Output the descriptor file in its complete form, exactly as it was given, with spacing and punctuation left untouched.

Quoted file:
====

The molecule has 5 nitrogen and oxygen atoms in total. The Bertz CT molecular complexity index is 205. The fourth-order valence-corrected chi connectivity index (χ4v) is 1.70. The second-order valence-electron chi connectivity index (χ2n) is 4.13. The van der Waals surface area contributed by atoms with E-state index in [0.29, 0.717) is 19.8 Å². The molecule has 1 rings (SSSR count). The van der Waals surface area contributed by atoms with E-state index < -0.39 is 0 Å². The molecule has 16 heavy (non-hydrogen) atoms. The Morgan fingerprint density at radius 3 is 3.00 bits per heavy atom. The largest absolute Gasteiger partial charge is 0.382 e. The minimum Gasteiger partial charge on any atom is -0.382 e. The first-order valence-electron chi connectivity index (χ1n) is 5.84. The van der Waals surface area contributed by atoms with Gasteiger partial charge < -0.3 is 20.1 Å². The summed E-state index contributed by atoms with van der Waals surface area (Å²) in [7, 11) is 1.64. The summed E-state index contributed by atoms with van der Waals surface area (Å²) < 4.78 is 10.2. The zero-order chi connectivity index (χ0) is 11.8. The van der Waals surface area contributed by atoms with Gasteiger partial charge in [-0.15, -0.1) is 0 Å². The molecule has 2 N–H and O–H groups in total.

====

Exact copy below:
The molecule has 5 nitrogen and oxygen atoms in total. The Bertz CT molecular complexity index is 205. The fourth-order valence-corrected chi connectivity index (χ4v) is 1.70. The second-order valence-electron chi connectivity index (χ2n) is 4.13. The van der Waals surface area contributed by atoms with E-state index in [0.29, 0.717) is 19.8 Å². The molecule has 1 rings (SSSR count). The van der Waals surface area contributed by atoms with E-state index < -0.39 is 0 Å². The molecule has 16 heavy (non-hydrogen) atoms. The Morgan fingerprint density at radius 3 is 3.00 bits per heavy atom. The largest absolute Gasteiger partial charge is 0.382 e. The minimum Gasteiger partial charge on any atom is -0.382 e. The first-order valence-electron chi connectivity index (χ1n) is 5.84. The van der Waals surface area contributed by atoms with Gasteiger partial charge < -0.3 is 20.1 Å². The summed E-state index contributed by atoms with van der Waals surface area (Å²) in [7, 11) is 1.64. The summed E-state index contributed by atoms with van der Waals surface area (Å²) < 4.78 is 10.2. The zero-order chi connectivity index (χ0) is 11.8. The van der Waals surface area contributed by atoms with Gasteiger partial charge in [-0.15, -0.1) is 0 Å². The molecule has 2 N–H and O–H groups in total.